Primary class sizes could grow to pay for special needs U-turn
Published 01/07/2013 | 05:00
Primary class sizes could grow even larger to pay for the U-turn on special needs education cuts that were announced last week.
Class sizes are already the second largest in the EU, with primary schools allocated one teacher for every 28 pupils.
But it is feared this could increase to one teacher for every 30.5 pupils to cover the cost of the reversal.
The threat of more overcrowded classrooms comes as Education Minister Ruairi Quinn seeks to recoup the €21m cost of maintaining resource teacher support for children with complex disabilities.
That is on top of €44m in savings that Mr Quinn is already committed to bringing to the table for the October Budget.
But Mr Quinn will have a battle on his hands with the Irish National Teachers' Organisation (INTO), which warned last night against any attempt to increase class sizes.
The Government's U-turn on special needs involves bringing forward to September the appointment of almost 500 resource teachers to deal with a known additional 12pc demand.
It had been intended to keep overall resource teacher numbers capped at 5,265 and to reserve 492 posts to deal with new cases.
However, keeping a cap on resource teacher numbers, with 4,100 more pupils requiring assistance, would have left individual children with a reduced service and, in the face of an outcry, Mr Quinn backed off.
Now, in order to pay for it, the question of raising the pupil-teacher ratio (PTR) at primary level has moved centre stage in budget discussions in the Department of Education, it is understood.
Requiring primary schools to have another 2.5 pupils for each teacher allocated translates into a cut of 500 mainstream posts, the equivalent of what was conceded last week.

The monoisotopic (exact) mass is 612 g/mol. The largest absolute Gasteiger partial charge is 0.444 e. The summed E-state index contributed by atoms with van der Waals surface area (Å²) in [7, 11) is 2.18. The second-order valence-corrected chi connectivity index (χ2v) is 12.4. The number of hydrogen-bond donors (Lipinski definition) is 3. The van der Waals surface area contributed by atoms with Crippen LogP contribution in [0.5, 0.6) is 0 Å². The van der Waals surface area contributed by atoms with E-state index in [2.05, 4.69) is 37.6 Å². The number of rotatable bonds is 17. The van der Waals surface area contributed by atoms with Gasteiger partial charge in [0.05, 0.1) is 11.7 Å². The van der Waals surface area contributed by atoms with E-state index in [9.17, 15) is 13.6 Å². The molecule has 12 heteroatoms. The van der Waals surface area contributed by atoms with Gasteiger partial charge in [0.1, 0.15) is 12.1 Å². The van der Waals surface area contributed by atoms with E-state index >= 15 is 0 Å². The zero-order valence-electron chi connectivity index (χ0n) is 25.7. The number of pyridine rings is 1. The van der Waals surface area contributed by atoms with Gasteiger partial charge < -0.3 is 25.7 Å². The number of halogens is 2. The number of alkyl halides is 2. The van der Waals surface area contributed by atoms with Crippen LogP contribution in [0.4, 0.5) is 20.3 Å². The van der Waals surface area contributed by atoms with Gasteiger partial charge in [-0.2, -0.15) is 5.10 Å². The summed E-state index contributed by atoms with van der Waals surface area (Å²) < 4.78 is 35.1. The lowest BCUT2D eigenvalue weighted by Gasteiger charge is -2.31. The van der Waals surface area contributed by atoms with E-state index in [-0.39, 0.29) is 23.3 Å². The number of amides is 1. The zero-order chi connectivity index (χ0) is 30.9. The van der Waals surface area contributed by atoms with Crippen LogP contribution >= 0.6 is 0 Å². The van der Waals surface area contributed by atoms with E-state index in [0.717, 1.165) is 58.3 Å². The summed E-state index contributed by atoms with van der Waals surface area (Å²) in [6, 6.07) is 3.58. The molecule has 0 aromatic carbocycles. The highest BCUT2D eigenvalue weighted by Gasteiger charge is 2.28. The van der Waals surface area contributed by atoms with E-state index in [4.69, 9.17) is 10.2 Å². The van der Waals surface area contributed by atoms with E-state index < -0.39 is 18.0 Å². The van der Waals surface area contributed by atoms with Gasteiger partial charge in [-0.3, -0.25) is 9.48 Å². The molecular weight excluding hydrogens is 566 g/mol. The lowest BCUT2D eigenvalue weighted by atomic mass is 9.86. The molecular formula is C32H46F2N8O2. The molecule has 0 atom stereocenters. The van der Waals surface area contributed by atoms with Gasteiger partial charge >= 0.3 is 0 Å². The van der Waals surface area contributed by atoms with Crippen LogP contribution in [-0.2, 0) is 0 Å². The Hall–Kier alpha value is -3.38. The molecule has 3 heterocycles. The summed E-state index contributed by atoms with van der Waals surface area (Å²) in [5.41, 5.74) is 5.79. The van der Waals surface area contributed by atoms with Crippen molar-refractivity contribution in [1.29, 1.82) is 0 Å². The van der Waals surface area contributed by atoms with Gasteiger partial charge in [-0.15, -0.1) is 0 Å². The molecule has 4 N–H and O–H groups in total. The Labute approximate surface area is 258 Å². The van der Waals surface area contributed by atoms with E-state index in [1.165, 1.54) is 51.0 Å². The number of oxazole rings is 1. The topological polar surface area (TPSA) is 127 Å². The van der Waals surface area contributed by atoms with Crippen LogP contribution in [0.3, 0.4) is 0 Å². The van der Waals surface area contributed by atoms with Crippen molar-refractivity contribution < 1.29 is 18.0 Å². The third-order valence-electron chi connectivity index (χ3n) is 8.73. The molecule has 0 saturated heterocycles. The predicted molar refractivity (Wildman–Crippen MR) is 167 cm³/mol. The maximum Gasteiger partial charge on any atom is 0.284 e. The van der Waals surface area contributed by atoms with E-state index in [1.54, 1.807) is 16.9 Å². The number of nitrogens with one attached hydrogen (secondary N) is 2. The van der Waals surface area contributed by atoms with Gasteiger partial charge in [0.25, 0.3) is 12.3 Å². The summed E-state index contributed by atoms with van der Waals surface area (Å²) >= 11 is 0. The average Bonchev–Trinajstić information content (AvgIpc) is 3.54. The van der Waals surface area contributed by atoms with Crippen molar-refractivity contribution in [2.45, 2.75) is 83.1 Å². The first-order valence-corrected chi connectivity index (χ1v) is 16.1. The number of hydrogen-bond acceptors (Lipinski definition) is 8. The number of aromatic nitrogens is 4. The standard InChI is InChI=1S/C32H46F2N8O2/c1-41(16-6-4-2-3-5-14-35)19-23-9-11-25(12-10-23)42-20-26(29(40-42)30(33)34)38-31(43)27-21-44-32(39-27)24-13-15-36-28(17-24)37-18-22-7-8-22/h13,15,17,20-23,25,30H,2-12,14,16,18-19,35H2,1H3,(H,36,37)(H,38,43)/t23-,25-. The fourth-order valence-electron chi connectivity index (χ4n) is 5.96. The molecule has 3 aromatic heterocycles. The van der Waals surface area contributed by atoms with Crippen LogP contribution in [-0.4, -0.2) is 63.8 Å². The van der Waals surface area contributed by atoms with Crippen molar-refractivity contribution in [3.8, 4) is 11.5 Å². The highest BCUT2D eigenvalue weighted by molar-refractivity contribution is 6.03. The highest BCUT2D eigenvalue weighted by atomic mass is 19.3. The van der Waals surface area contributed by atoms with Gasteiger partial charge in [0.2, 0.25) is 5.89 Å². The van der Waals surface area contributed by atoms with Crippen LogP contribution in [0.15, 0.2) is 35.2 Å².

While the reversal of the cuts affects both primary- and second-level schools, it is understood that the focus is on the primary PTR.
There are three ways of measuring teaching resources in schools, starting with the department's staffing schedule, which currently allocates one teacher for every 28 pupils.
The more familiar pupil-teacher ratio is found by dividing the number of pupils by all the teachers in the system, including non-class teaching staff such as administrative principals, resource teachers and home school teachers.
At primary level in Ireland, this is 16 pupils per teacher, compared with the EU average of 14.
Average class size is measured by dividing the number of pupils by the number of class teachers. In Ireland, this is 24 compared to an EU average of 20. While 24 is the average, more than 100,000 primary pupils are in classes of more than 30.
National Parents Council Primary chief executive Aine Lynch said they would be watching the Budget deliberations very closely, and decisions would need to make the least possible impact on children in the classroom.
INTO strongly condemned the threat to increase class sizes and warned it would oppose any attempt to put more pupils into "already over-crowded primary classrooms".
The union's general secretary, Sheila Nunan, said research showed clearly that small classes in the early years of school benefited children.
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